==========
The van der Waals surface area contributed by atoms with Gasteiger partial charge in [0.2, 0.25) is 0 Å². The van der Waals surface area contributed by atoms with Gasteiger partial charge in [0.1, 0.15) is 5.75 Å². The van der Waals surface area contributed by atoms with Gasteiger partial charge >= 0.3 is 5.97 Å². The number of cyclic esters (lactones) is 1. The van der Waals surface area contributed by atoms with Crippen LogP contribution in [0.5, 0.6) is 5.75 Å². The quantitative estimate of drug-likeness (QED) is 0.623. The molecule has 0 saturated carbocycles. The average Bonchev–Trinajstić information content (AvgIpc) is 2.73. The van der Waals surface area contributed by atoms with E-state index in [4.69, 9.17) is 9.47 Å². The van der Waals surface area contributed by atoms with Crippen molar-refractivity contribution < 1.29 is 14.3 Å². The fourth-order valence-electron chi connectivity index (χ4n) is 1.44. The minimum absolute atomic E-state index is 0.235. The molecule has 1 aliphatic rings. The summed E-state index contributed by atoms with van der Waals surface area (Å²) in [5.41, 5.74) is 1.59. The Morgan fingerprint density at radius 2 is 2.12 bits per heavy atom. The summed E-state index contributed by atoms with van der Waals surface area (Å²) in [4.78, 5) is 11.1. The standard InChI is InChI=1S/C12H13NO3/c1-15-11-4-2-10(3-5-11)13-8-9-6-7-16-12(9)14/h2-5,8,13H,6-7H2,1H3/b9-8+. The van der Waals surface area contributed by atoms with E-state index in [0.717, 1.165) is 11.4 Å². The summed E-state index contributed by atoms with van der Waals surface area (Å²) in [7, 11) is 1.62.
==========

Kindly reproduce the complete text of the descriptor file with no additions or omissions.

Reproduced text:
The van der Waals surface area contributed by atoms with Gasteiger partial charge in [0.2, 0.25) is 0 Å². The van der Waals surface area contributed by atoms with Gasteiger partial charge in [0.1, 0.15) is 5.75 Å². The van der Waals surface area contributed by atoms with Gasteiger partial charge >= 0.3 is 5.97 Å². The number of cyclic esters (lactones) is 1. The van der Waals surface area contributed by atoms with Crippen LogP contribution in [0.5, 0.6) is 5.75 Å². The quantitative estimate of drug-likeness (QED) is 0.623. The molecule has 0 saturated carbocycles. The average Bonchev–Trinajstić information content (AvgIpc) is 2.73. The van der Waals surface area contributed by atoms with E-state index in [4.69, 9.17) is 9.47 Å². The van der Waals surface area contributed by atoms with Crippen molar-refractivity contribution < 1.29 is 14.3 Å². The fourth-order valence-electron chi connectivity index (χ4n) is 1.44. The minimum absolute atomic E-state index is 0.235. The molecule has 1 aliphatic rings. The summed E-state index contributed by atoms with van der Waals surface area (Å²) in [5.41, 5.74) is 1.59. The Morgan fingerprint density at radius 2 is 2.12 bits per heavy atom. The summed E-state index contributed by atoms with van der Waals surface area (Å²) in [4.78, 5) is 11.1. The standard InChI is InChI=1S/C12H13NO3/c1-15-11-4-2-10(3-5-11)13-8-9-6-7-16-12(9)14/h2-5,8,13H,6-7H2,1H3/b9-8+. The van der Waals surface area contributed by atoms with E-state index in [0.717, 1.165) is 11.4 Å². The summed E-state index contributed by atoms with van der Waals surface area (Å²) in [7, 11) is 1.62.